FULL STATEMENT: NPP Response To The 2015 Budget Statement

Fellow Ghanaians, on Wednesday, November
19, 2014 His Excellency John Dramani
Mahama, in line with article 179 of the 1992
constitution, caused to be laid in Parliament
the Budget Statement and Economic Policy of
the Government of Ghana for the 2015
financial year. The Minister for Finance Mr.
Seth E. Terkper performed the act on behalf of
the President.
Countrymen and women, the theme for the
2015 Budget Statement and Economic Policy
is “Transformational Agenda: Securing the
Bright medium Term Prospects of the
Economy”. The word “secure” means “to be
free from danger, trouble, worry or
uncertainty”. That is according to the
Chambers 21st Century Dictionary. This theme
that the President chose for the budget derives
from the President’s attempt to buttress his
own assertion in his 2014 State of the Nation
Address that “our economic fundamentals
remain sound and the mid-term prospects are
The President emphasized his bold declaration
with statistics on economic growth. If one
were to assume rather erroneously, as the
President did, that economic growth rate alone
make up economic fundamentals, then it
becomes relevant to analyse the facts to
enable one to properly judge the President’s
descriptions of the state of our economy which
this budget statement borrows a leaf from.
The GDP growth rate which was inherited by
President Kufuor, i.e. in 2000, was 3.7%. In
2001 the GDP grew at 4.2%; in 2002 it grew
at 4.5% rising to 5.2% in 2003 and to 5.6% in
2004. It rose to 5.9% in 2005; 6.4% in 2006;
6.3% in 2007 and to 7.3% in 2008 which was
later reviewed to 8.4% after the rebasing of
the economy. This is steady growth which
occurred without the benefit of crude oil
exports. This is how a really sound economic
growth aggregate looks like.
Now compare with the rather convulsive
growth rates achieved under the Mills-
Mahama administration. In 2009 GDP growth
rate swung down to 4.0%; in 2010 it grew at
8.0% and upped to 14.4% in 2011 when, for
the first, time oil output was added to the
GDP. It is important to underscore that for
2011 the non-oil sector registered a 7.8%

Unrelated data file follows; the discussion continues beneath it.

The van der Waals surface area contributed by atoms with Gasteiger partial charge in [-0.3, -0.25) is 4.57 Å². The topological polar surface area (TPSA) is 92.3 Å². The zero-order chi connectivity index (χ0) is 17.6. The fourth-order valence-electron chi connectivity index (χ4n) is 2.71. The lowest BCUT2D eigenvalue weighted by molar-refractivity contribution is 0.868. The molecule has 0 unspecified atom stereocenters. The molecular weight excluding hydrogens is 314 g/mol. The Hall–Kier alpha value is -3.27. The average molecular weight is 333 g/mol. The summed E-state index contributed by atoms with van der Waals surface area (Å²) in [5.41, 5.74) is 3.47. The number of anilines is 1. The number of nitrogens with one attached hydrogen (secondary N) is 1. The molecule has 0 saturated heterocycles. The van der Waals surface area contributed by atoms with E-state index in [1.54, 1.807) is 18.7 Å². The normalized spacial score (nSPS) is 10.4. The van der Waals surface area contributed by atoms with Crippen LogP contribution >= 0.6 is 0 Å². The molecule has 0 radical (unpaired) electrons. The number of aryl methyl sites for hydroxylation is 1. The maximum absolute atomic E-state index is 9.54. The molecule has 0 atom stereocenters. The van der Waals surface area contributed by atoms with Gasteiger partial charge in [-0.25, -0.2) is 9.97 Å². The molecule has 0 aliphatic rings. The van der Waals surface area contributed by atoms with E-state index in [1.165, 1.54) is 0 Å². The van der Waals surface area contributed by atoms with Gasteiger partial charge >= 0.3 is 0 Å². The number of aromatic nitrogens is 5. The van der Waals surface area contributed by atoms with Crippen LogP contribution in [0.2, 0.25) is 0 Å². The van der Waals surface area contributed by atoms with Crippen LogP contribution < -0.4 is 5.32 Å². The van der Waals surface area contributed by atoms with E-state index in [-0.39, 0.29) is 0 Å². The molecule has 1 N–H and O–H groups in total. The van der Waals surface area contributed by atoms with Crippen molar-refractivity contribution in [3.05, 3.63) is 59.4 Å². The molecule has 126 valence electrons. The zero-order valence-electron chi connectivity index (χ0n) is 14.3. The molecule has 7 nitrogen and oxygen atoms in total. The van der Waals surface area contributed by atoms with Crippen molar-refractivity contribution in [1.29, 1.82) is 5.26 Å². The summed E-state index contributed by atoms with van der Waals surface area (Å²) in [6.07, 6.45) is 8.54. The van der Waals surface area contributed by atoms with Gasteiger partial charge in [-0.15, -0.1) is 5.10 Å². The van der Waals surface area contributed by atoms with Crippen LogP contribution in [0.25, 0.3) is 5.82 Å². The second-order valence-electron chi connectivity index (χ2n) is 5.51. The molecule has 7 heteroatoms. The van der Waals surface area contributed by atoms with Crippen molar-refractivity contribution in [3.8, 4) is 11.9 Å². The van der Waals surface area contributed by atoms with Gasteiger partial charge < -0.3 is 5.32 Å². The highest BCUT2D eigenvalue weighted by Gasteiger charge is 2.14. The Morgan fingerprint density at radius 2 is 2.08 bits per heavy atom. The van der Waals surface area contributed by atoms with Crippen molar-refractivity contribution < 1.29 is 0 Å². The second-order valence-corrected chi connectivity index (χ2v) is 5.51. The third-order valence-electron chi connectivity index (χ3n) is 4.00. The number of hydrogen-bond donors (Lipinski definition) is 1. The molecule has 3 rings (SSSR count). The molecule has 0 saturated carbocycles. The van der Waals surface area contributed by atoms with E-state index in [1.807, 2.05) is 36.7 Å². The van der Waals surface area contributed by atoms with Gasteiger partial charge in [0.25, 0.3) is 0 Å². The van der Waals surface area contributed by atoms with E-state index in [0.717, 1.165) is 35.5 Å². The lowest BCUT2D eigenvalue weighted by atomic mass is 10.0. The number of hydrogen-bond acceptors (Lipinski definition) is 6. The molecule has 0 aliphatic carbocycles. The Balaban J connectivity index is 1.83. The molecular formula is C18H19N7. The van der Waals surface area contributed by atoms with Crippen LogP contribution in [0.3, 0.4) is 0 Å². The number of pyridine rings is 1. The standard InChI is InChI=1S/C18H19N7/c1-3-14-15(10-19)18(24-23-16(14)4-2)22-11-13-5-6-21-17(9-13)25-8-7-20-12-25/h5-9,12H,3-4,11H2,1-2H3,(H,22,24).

growth. The provisional GDP growth for 2011
was 13.6% (see pg 4 of the 2011 budget).
That was later reviewed to 14.4%. The 2015
budget document indicates that GDP growth
for 2011 was 15%. The basis for these
multiple reviews must be questioned (ref to Pg
158 of the 2015 budget).
We were told the GDP (with oil) grew at 7.6%
in 2013. The figure was later reviewed
downwards to 5.8% with the non-oil sector
registering 4.1%. In the 2015 budget the GDP
growth rate of 2013 has been revised again to
7.2%. The 2014 growth rate is 6.9% (ref. page
11 of the 2015 budget). This figure is
according to the Ghana Statistical Service.
Ironically, the Ministry of Finance itself has
projected the 2014 GDP growth to be 4.6%.
The differences between these estimates of
GSS and MoFEC shows the uncoordinated
nature of the management of the country’s
economy under President John Mahama.
Notwithstanding, it is important to stress that
all these rebased figures since 2011 have oil
components. What is crystal clear is that the
non-oil sector of the economy has never
managed to grow at 8.4% since 2009 under
the Mills-Mahama administration inspite of
the pontifical high mass that they have every
year organized to celebrate what they deem as
“bright economic prospects”.
Ladies and gentlemen, let us consider the
other economic indicators: Exchange Rate:
The cedi depreciated by 17.6% in the first
quarter alone in 2014. As at the end of August
2014 the cedi had depreciated by over 75%
since December 2013. As we speak now the
cedi has made some recovery from ¢3.85 to $
1 to ¢3.30 and that represents a depreciation
of over 50% from the December 2013 level
even though we are told that officially it is
about 31%. The Bank of Ghana may have to
explain to us what the basis of their
calculation is. For in December 2013 the
exchange rate was GH¢2.20 to US$1 and the
2014 budget projected that the cedi will get to
GH¢2.35 to US$1 in December 2014. Today, it
is GH¢3.30 to US$1.
In the 8-year administration under President
Kufuor, the cedi moved from GH¢0.72 to US$
1.0 to GH¢1.1 to US$1. Thus the cedi
depreciated by 53%. Six years into the NDC
administration the cedi has depreciated by
200.0% and we are still counting.
Interest rates now hover around 30%. Kufuor
brought it down to 25% from the 42% that it
was in December 2000. Our gross international
reserves, we are told, have since August 2014
recovered from 2.2 months of import cover to
3.3 months but the net international reserves
covers less than three weeks. But again, there
are questions to ask: what is the quantum of
our international reserves? In Paragraph 74 of
the 2014 Budget the Minister of Finance
stated that it decreased from $5.35billion as
at December 2012 to $5.2billion as at
September 2013 which provided for 2.9months
of import cover. The projection then was that
it would go further down. Indeed, the Governor
of the Bank of Ghana reported in March 2014
that the reserves had decreased further to $
4.88billion as at February 2014.
Clearly, therefore when the Minister of Finance
now states that the stock position of our
gross international reserve as at December
2013 was $5.6billion (par 62 of 2015 budget)
it must be taken with a pinch of salt. The
Minister and his Governor of the Bank of
Ghana must be truthful to Ghanaians with